Mary, Mary, Quite Contrary

A woman's unrealized potential has murderous consequences in Philip Kan Gotanda's new play

Philip Kan Gotanda's new play, The Wind Cries Mary, was originally supposed to be about well-heeled Silicon Valley CEOs, but when Gotanda failed to find his muse in their stories -- "Remarkable folk, boring lives," he explains in his online journal "floating weeds" -- he turned to an old theater standby: Henrik Ibsen's 1890 tragedy Hedda Gabler. The timeless tale of a female powerhouse hindered by the social conventions of her era, Gabler predicted the tragic consequences of gender politics taken to the extreme. But what would an author like Gotanda, who typically writes about Asian-American issues, find in a piece set in 19th-century Norway?

By switching the backdrop of Ibsen's classic to San Francisco in 1968 and transforming Gabler into Eiko Hanabi, a tempestuous Japanese woman, the Bay Area playwright updates the piece in line with his own interest in that age, during which Asian-Americans made their political voices heard for the first time. College campuses across the country brimmed with anti-war sentiments, and local universities like S.F. State (where Marytakes place) were particularly volatile because students were also fighting to create an ethnic studies department that would focus on Asian-American history.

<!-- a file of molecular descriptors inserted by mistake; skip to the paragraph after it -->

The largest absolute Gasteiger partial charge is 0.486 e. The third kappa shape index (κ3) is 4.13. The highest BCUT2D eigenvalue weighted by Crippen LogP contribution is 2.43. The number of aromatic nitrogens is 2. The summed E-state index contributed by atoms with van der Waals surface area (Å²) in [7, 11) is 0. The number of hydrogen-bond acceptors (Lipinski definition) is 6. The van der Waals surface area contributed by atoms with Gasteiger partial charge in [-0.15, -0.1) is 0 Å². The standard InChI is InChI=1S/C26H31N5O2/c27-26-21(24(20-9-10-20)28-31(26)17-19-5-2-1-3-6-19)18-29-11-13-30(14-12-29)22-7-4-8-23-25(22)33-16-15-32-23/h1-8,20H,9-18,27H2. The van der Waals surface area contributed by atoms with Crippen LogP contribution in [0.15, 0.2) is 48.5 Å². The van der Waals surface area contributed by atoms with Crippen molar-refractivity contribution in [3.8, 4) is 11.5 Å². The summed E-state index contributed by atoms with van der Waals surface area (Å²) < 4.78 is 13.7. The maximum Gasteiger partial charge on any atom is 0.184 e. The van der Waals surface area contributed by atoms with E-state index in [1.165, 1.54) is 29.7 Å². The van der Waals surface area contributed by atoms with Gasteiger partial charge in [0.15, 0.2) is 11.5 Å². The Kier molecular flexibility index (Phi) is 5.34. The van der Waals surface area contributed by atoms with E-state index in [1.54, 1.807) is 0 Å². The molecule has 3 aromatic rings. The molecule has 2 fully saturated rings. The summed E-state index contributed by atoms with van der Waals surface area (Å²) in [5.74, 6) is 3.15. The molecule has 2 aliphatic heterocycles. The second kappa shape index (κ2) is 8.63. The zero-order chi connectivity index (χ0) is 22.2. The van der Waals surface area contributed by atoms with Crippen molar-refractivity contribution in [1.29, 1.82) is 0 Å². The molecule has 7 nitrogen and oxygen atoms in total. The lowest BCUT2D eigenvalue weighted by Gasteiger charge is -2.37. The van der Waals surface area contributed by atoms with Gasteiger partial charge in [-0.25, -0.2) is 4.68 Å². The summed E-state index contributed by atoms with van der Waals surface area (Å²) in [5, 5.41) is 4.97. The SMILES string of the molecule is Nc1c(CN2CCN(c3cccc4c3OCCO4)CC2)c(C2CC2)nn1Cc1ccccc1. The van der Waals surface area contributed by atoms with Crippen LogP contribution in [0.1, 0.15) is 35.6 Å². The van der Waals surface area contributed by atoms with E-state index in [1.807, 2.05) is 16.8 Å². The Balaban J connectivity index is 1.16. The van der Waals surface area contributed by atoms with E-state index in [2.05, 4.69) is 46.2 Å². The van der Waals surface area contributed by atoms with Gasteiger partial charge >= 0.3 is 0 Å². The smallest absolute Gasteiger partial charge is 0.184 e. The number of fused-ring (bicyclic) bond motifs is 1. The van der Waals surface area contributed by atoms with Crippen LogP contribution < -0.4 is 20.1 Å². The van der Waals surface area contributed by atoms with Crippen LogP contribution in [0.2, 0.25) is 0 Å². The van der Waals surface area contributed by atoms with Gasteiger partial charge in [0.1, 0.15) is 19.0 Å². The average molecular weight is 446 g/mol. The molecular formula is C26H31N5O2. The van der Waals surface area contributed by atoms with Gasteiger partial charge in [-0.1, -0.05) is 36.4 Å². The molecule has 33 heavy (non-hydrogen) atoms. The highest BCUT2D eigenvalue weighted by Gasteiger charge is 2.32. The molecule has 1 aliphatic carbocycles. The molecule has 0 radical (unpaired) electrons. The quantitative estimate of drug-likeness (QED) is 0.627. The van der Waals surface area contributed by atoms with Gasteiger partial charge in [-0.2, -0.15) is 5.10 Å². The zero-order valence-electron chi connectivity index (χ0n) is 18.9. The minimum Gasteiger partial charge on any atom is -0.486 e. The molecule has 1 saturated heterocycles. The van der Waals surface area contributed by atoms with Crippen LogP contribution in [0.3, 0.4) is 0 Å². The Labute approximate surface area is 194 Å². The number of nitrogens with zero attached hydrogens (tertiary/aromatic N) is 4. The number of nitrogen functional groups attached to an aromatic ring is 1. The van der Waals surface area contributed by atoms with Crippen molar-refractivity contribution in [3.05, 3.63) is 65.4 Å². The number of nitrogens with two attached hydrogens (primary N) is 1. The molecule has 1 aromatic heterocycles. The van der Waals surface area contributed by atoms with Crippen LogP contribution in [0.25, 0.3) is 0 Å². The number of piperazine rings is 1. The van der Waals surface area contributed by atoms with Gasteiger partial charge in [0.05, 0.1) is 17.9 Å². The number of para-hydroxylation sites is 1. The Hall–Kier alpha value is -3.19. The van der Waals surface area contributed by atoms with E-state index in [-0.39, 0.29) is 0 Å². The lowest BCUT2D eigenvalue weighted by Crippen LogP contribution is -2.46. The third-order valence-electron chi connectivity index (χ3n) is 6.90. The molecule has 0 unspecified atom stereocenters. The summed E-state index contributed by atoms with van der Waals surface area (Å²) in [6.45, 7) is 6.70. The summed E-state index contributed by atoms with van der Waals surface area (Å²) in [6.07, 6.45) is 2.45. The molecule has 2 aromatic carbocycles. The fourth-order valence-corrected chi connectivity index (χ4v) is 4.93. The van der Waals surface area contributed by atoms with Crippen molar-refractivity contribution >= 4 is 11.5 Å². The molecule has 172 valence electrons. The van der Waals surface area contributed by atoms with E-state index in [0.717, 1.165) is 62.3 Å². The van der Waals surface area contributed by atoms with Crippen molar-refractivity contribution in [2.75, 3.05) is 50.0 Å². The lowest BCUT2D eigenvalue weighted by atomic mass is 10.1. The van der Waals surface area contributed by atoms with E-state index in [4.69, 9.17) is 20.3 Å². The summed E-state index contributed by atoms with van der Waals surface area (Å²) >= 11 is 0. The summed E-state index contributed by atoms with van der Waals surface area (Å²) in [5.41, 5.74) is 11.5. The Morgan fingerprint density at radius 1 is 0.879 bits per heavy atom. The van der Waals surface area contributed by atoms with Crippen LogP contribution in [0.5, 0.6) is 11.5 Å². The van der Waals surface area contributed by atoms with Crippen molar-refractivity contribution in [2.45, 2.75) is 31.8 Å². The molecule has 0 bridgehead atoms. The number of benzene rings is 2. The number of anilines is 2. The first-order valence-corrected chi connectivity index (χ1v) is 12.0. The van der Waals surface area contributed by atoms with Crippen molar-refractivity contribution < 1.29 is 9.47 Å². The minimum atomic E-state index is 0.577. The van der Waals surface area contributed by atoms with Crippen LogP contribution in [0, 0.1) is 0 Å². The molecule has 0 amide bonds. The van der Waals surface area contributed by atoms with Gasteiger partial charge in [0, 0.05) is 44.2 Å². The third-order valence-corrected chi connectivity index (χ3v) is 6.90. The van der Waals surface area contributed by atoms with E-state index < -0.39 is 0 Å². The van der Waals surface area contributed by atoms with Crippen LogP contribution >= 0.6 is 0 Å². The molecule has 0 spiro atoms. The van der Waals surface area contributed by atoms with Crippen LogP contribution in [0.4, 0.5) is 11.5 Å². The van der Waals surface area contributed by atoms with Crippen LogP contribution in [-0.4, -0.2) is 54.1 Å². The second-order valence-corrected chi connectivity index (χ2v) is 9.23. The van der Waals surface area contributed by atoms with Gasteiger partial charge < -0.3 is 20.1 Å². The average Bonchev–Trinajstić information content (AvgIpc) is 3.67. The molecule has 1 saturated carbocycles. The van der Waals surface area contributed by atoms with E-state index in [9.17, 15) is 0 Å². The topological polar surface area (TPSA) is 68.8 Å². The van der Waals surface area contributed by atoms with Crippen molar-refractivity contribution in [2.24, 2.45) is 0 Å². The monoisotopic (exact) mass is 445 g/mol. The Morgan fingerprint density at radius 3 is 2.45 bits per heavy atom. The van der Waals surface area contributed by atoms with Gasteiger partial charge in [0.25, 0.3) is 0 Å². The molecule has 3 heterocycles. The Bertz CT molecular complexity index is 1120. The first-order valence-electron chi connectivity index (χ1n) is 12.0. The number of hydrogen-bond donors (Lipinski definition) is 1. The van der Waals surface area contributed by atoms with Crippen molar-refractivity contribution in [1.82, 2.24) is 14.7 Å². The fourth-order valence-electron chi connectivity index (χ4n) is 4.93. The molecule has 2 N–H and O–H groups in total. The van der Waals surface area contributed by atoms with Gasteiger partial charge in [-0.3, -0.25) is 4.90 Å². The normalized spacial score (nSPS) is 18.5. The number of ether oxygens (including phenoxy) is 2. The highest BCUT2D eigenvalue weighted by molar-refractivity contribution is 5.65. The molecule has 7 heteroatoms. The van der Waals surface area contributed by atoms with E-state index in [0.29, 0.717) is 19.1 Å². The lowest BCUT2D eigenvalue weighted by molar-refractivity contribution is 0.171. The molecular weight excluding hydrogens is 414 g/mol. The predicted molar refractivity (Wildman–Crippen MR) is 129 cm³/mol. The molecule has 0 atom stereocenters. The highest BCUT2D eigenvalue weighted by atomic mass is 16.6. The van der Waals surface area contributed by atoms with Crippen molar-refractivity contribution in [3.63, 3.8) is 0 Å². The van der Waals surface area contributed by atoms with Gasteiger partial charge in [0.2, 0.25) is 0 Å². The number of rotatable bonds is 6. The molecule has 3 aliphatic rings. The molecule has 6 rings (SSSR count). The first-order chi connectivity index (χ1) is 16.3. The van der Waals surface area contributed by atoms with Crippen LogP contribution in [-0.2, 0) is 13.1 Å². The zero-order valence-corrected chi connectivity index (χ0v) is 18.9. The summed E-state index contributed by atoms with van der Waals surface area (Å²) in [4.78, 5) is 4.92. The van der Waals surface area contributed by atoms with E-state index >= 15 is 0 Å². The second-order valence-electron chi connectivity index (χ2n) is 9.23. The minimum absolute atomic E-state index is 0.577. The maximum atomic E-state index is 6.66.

A woman's unrealized potential has murderous 
consequences in The Wind Cries Mary.
Tom Chargin
A woman's unrealized potential has murderous consequences in The Wind Cries Mary.


Previews Saturday, Oct. 19, at 8 p.m. and Sunday, Oct. 20, at 2 and 7 p.m., and runs through Nov. 17

Admission is $20-48

(408) 367-7255

San Jose Repertory Theatre, 101 Paseo de San Antonio (at South Third Street), San Jose

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Raised with the mind-set of an independent American woman but expected to play the part of a dutiful Japanese wife, Eiko's dissatisfaction with her stunted potential and her stifling marriage manifests itself destructively when she plots revenge against a former lover. Her character is more comprehensible than Ibsen's mysterious Hedda, whose actions have bewildered critics and theatergoers over the years, but she remains something of an enigma. Like Gabler, Eiko embodies the complexity of being both a product of her time and ahead of it.

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